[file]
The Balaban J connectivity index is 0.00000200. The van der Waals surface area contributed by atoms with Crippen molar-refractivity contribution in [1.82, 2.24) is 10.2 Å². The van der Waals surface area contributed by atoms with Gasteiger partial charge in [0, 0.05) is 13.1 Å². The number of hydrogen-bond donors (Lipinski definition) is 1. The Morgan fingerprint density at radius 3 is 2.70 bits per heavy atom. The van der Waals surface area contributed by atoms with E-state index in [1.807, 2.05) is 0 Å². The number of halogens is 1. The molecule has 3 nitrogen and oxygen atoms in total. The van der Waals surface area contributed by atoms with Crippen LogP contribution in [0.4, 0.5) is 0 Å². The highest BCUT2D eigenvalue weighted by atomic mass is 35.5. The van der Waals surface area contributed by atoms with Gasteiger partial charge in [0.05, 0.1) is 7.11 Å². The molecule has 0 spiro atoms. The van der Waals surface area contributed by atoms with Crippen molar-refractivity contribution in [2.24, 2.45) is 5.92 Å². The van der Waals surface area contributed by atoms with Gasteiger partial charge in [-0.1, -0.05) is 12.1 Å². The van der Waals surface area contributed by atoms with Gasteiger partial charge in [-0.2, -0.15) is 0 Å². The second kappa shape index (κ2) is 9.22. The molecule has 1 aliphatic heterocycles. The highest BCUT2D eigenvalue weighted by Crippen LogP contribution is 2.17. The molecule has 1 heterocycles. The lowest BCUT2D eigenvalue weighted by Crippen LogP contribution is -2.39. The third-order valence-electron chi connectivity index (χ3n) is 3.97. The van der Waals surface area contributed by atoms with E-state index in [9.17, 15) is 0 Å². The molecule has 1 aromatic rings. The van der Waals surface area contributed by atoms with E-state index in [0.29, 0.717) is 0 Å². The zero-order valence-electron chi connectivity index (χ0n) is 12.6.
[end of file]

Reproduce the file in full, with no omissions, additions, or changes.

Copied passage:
The Balaban J connectivity index is 0.00000200. The van der Waals surface area contributed by atoms with Crippen molar-refractivity contribution in [1.82, 2.24) is 10.2 Å². The van der Waals surface area contributed by atoms with Gasteiger partial charge in [0, 0.05) is 13.1 Å². The number of hydrogen-bond donors (Lipinski definition) is 1. The Morgan fingerprint density at radius 3 is 2.70 bits per heavy atom. The van der Waals surface area contributed by atoms with E-state index in [1.807, 2.05) is 0 Å². The number of halogens is 1. The molecule has 3 nitrogen and oxygen atoms in total. The van der Waals surface area contributed by atoms with Crippen LogP contribution in [0.4, 0.5) is 0 Å². The highest BCUT2D eigenvalue weighted by atomic mass is 35.5. The van der Waals surface area contributed by atoms with Gasteiger partial charge in [0.05, 0.1) is 7.11 Å². The molecule has 0 spiro atoms. The van der Waals surface area contributed by atoms with Crippen molar-refractivity contribution in [2.24, 2.45) is 5.92 Å². The van der Waals surface area contributed by atoms with Gasteiger partial charge in [-0.1, -0.05) is 12.1 Å². The van der Waals surface area contributed by atoms with Gasteiger partial charge in [-0.2, -0.15) is 0 Å². The second kappa shape index (κ2) is 9.22. The molecule has 1 aliphatic heterocycles. The highest BCUT2D eigenvalue weighted by Crippen LogP contribution is 2.17. The molecule has 1 heterocycles. The lowest BCUT2D eigenvalue weighted by Crippen LogP contribution is -2.39. The third-order valence-electron chi connectivity index (χ3n) is 3.97. The van der Waals surface area contributed by atoms with E-state index in [9.17, 15) is 0 Å². The molecule has 1 aromatic rings. The van der Waals surface area contributed by atoms with E-state index in [0.29, 0.717) is 0 Å². The zero-order valence-electron chi connectivity index (χ0n) is 12.6.